It wasn’t until Lee graduated from Clark Atlanta University and moved to New York City to pursue a modeling career that she felt like her voice had been “quieted,” she said.
“I’m very much in control of my life and have always been so self-assured in my decisions, but going into the fashion industry, it was different,” Lee tells Yahoo Style. “I wanted to be a team player and make it work because I knew what my bigger goal [is]: to be the first black plus-size supermodel. And for me, that meant taking advice from people I trusted.”
She took the guidance of her casting agent and professionally started going by the name Victoria. While the Atlanta-born beauty consistently was booked for gigs from the very beginning, Lee admits that not being in control of her image, the way she always had been, began to be reflected in her work.
“Being a model, I’m an independent contractor. I am my own business and I want to project myself as what’s comfortable to me,” she says. So in 2015, Lee switched agencies and made a radical change by getting a short haircut.
Naturally, Lee’s agents freaked out when they saw her new look, which she debuted on Instagram. The transformation also occurred during a very pivotal time when Lee was auditioning for Lane Bryant’s viral “I’m No Angel” campaign.
“When I felt confined — that I had to wear my hair a certain length, color, way, and then my name wasn’t my name — it was just too much,” says Lee. “So I had this moment where I was like, ‘You know what? I don’t know what’s really happening. I know I’m working. I know this is amazing, but this is not 100 percent … it wasn’t connecting with me as much.”
Lee’s fearlessness ultimately gained her even more attention and helped her to ink that deal with Lane Bryant. She explains, “I think it was something about reconnecting with myself that came through in my pictures, and I don’t think it was about the haircut. I think it was about me being true to me, and being in control of my own career and own life.”
Beginning then, Lee says, she started to land jobs that met the goals she had written down: “advocacy, breaking boundaries, and booking the things you don’t see girls like me doing.”
While she recognizes that she has been at the forefront during this “revolutionary time in fashion,” Lee takes her job as a plus-size model and the responsibility of a curvy influencer very seriously. “The girl next to me or behind me is so much of the reason why I’m doing it,” she says.
She adds, “The feeling that someone gets when they see me on a billboard, and I’m a size 14 and I have huge boobs. I’m chocolate. I have a pixie haircut. If that can make someone feel more empowered to wear a bikini, or get out of a bad relationship because they feel bad about themselves, or start working out — that is the most rewarding thing.”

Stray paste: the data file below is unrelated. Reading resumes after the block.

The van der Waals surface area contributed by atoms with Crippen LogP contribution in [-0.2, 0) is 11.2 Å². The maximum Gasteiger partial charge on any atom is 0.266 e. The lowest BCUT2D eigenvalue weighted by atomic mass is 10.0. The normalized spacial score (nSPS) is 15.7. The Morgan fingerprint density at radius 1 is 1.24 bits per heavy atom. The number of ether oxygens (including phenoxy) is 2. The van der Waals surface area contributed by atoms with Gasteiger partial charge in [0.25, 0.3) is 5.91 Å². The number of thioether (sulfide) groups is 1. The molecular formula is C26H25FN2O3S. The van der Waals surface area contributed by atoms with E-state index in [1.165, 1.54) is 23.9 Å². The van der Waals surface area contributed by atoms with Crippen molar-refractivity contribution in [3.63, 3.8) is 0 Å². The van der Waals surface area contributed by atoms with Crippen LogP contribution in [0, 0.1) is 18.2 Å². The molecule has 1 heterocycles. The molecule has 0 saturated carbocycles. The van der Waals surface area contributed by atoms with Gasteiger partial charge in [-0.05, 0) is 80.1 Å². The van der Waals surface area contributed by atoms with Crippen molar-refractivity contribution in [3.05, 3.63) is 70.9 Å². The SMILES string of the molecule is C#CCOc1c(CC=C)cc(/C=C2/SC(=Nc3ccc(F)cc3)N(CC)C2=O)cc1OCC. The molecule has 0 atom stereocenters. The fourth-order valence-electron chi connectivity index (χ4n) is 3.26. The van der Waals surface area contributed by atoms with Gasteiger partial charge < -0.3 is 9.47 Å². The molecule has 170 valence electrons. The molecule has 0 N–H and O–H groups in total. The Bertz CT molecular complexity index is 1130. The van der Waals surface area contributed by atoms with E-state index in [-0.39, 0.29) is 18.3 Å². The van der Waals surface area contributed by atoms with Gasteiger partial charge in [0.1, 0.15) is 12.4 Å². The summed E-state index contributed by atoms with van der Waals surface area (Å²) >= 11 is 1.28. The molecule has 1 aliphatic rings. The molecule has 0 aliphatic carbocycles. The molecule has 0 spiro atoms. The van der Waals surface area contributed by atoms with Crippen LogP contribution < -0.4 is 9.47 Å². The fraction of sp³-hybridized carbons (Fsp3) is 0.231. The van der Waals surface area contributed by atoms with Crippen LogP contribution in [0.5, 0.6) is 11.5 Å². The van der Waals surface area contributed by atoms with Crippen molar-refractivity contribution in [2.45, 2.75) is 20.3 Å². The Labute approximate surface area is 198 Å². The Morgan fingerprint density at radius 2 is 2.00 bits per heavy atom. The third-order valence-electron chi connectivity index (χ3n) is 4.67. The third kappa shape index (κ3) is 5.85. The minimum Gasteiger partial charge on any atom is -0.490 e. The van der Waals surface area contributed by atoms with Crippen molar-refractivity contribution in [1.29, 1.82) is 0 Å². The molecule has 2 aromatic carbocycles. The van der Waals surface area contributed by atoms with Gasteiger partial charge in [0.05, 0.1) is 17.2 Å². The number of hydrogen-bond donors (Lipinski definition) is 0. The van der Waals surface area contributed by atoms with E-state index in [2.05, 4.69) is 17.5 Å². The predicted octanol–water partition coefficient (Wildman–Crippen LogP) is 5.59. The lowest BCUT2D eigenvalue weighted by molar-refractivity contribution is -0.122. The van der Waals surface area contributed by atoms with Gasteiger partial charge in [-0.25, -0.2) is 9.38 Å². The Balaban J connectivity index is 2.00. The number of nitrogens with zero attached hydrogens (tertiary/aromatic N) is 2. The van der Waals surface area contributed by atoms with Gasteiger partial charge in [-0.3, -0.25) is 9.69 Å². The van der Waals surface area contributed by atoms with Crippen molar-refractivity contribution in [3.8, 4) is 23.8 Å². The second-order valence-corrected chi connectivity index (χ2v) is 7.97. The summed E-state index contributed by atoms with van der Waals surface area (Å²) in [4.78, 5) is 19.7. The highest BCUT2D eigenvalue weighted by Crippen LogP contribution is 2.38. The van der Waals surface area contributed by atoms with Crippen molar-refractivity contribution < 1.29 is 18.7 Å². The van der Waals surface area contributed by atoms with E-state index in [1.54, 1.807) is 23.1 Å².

The model says she also feeds her soul with this positive interaction, and uses it to motivate her on “bad days.”
“Some days I don’t wanna wear Spanx, but I feel like the dress looks better with Spanx … and I’m like, ‘Ugh!’ It’s just so many different things that people go through that are confident and not confident. I feel like my personal source [of body positivity] is my perseverance,” says Lee. “It’s no pill. It’s no book. It’s no two-step program that’s going to get you your body confidence … it’s a really personal journey that requires a lot of time with yourself.”
“It’s important to represent this group of women that don’t really have a huge representation in the industry that they’re actually patronizing. And it’s important to have it in an environment that’s comfortable,” she says. “It’s kind of like a place in a home that we never had an invite to.”
Lee adds, “We don’t realize sometimes how important [it is] to an 11-year-old to see images, whether it’s a red carpet image or a GIF or a Boomerang celebrating women that they don’t necessarily see on TV or in magazines. I think anytime we have an opportunity to celebrate diversity as a whole — body diversity, age diversity, race diversity — I think it should be coveted.”
Read more from Yahoo Style + Beauty:
- The important reason Chrissy Metz is headlining theCURVYcon 2017: ‘Her body type is a little bit different’
- Gabi Gregg on the power of plus-size style: ‘Fashion can be transformative and political’
- ‘Being plus-size might just be part of my story’: The moment Cece Olisa found body positivity